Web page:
Each of my overwintered hives are my usual setup of 4 eight frame medium boxes, used as their permanent brood nest space. Above them I install a queen excluder, and above that the honey supers, as needed when nectar flow starts well. I have four 40 liter deep frame baited swarm traps set up at various distances (50 - 300 yards) from the hives, at spots I've caught swarms previously.
05/22/19 - My six hives were finally taken apart for springtime hive & frame inspection. At that time, two of my hives were booming and jam-packed with bees and estimated weight was about 120-130 lbs (the other 4 hives had their typical amount for this time of year, and looked very good, estimated weight about 80-90 lbs each). The two boomers had many frames of capped brood, some open brood and lots of nectar and a generous amount of capped honey. These two hives each had two sealed brood frames with several queen cups and 2 or 3 charged (but still open swarm cells) at the bottom of these frames.
I took each frame of sealed brood with open and charged swarm cells, plus one frame of about 50% empty drawn comb & 50% capped honey & pollen and put them into a two chamber queen castle I made from a 5 frame medium depth nuc box. I shook several frames of solid bees on sealed brood into each chamber, filling the open spaces to overflowing with bees. I placed this box on top of the hive farthest from the boomer hives.
05/25/19 - I moved all six hives 150 yards away to their new stand & location at sundown and left the queen castle on the stand at the old location. I installed robbing screens (each had a small 3/4" wide x 1/2" high entrance notch at the two top corners) over their fully open bottom entrance, to hopefully cause them to reorient to the new location. At sunup the next morning the expected confusion was seen from the bees trying to search for the new hive exits. The few bees I saw that found the entrance after about 10-15 minutes of searching just flew away with determination, with no reorienting.
05/27/19 - I arrived mid-morning to find the queen castle absolutely covered on all surfaces with bees, with several very large clusters next to it & below it, hanging from the stand and also on top of some large rocks beneath the stand. I immediately put two new hive setups on the old stand. Each side of the queen castle was moved into a new hive, ending up with each hive having two eight frame medium boxes with drawn comb. One chamber's swarm cell was now capped, the other was still open. I scooped and shook as many bees into the new hives as I could and put the top on. It took all day for the remaining bees to find their way into the hives, with about 2" of bearding still above the fully open entrance at 6 pm when I left. I never saw any fighting or robbing activity all day.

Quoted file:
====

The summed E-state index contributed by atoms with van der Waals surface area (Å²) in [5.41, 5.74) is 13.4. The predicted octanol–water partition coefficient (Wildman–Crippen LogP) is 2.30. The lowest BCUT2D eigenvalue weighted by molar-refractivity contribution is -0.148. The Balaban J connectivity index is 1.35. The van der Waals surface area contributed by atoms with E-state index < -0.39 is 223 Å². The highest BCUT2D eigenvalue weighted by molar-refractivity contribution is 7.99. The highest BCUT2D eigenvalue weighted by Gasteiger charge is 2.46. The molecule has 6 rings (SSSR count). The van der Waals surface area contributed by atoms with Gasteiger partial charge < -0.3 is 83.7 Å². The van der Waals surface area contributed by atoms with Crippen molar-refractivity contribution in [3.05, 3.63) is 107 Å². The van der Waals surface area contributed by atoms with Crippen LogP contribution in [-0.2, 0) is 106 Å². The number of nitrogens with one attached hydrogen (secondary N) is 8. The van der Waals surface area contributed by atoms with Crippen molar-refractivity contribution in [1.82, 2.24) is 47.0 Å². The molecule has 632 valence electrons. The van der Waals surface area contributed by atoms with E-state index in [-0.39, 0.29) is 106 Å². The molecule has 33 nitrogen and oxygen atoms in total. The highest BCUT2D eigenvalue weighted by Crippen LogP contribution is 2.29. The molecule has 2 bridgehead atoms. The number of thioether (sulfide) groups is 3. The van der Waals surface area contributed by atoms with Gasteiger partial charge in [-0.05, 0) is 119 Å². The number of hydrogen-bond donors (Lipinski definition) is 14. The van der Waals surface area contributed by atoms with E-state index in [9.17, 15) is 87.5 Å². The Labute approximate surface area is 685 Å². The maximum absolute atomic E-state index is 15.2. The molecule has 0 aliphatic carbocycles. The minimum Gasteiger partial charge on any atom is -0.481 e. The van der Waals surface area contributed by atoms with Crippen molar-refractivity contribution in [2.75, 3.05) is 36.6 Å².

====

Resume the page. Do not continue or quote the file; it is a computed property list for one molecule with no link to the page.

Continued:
The larger of the two monster hives now has the least amount of traffic in & out. The others all have the same amount as before. All are using the robbing screen entrances as if they've been on there forever...no confusion.
I will put another box of foundation on these new hives at my next visit later this week because they are packed with bees. The nectar flow is ramping up strong now and they need more space.
My opinion is one or both of my monster hives swarmed and claimed the queen castle at their old location as their new home...4 frames of bees became 32 frames of bees in two days, with torrential downpours alternating with light rain the morning and afternoon of the day they woke up to their new location. They overlooked the swarm traps, and I have not seen any scouts this year at the traps yet. I think it was just a coincidence of timing...move the packed hives and they swarmed just after the move, even with having to squeeze through the robbing screen small entrances.
Another beekeeper helping me during all of this has the opinion they are all from fly back and these bees failed to reorient to their new location, and they are not from swarming.
I'm sure there was some unintended fly back from the moved hives, but seriously...that many?
Your opinions please?